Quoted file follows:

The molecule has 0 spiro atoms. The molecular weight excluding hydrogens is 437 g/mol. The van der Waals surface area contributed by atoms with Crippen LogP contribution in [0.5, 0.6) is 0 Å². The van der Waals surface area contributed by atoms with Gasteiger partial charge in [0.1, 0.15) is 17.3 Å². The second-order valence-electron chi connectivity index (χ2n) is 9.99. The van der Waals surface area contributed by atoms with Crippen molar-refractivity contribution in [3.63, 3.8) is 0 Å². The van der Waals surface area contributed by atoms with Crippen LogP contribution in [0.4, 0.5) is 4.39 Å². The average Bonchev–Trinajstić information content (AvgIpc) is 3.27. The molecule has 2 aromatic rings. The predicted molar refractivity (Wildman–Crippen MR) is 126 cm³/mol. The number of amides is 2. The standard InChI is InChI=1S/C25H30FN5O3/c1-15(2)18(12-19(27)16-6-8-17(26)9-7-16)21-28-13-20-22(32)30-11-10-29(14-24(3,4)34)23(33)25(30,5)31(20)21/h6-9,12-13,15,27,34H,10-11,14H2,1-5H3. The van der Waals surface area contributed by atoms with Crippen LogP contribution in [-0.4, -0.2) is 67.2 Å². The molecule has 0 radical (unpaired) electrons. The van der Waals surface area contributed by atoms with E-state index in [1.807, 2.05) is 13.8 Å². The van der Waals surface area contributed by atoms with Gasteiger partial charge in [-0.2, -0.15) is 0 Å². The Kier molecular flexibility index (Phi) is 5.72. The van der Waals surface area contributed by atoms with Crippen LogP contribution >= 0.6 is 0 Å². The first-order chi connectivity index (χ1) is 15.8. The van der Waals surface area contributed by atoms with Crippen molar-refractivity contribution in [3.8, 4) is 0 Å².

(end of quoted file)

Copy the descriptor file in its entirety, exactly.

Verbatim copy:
The molecule has 0 spiro atoms. The molecular weight excluding hydrogens is 437 g/mol. The van der Waals surface area contributed by atoms with Crippen LogP contribution in [0.5, 0.6) is 0 Å². The van der Waals surface area contributed by atoms with Gasteiger partial charge in [0.1, 0.15) is 17.3 Å². The second-order valence-electron chi connectivity index (χ2n) is 9.99. The van der Waals surface area contributed by atoms with Crippen molar-refractivity contribution in [3.63, 3.8) is 0 Å². The van der Waals surface area contributed by atoms with Crippen LogP contribution in [0.4, 0.5) is 4.39 Å². The average Bonchev–Trinajstić information content (AvgIpc) is 3.27. The molecule has 2 aromatic rings. The predicted molar refractivity (Wildman–Crippen MR) is 126 cm³/mol. The number of amides is 2. The standard InChI is InChI=1S/C25H30FN5O3/c1-15(2)18(12-19(27)16-6-8-17(26)9-7-16)21-28-13-20-22(32)30-11-10-29(14-24(3,4)34)23(33)25(30,5)31(20)21/h6-9,12-13,15,27,34H,10-11,14H2,1-5H3. The van der Waals surface area contributed by atoms with Crippen LogP contribution in [-0.4, -0.2) is 67.2 Å². The molecule has 0 radical (unpaired) electrons. The van der Waals surface area contributed by atoms with E-state index in [1.807, 2.05) is 13.8 Å². The van der Waals surface area contributed by atoms with Gasteiger partial charge in [-0.2, -0.15) is 0 Å². The Kier molecular flexibility index (Phi) is 5.72. The van der Waals surface area contributed by atoms with Crippen LogP contribution >= 0.6 is 0 Å². The first-order chi connectivity index (χ1) is 15.8. The van der Waals surface area contributed by atoms with Crippen molar-refractivity contribution in [3.8, 4) is 0 Å².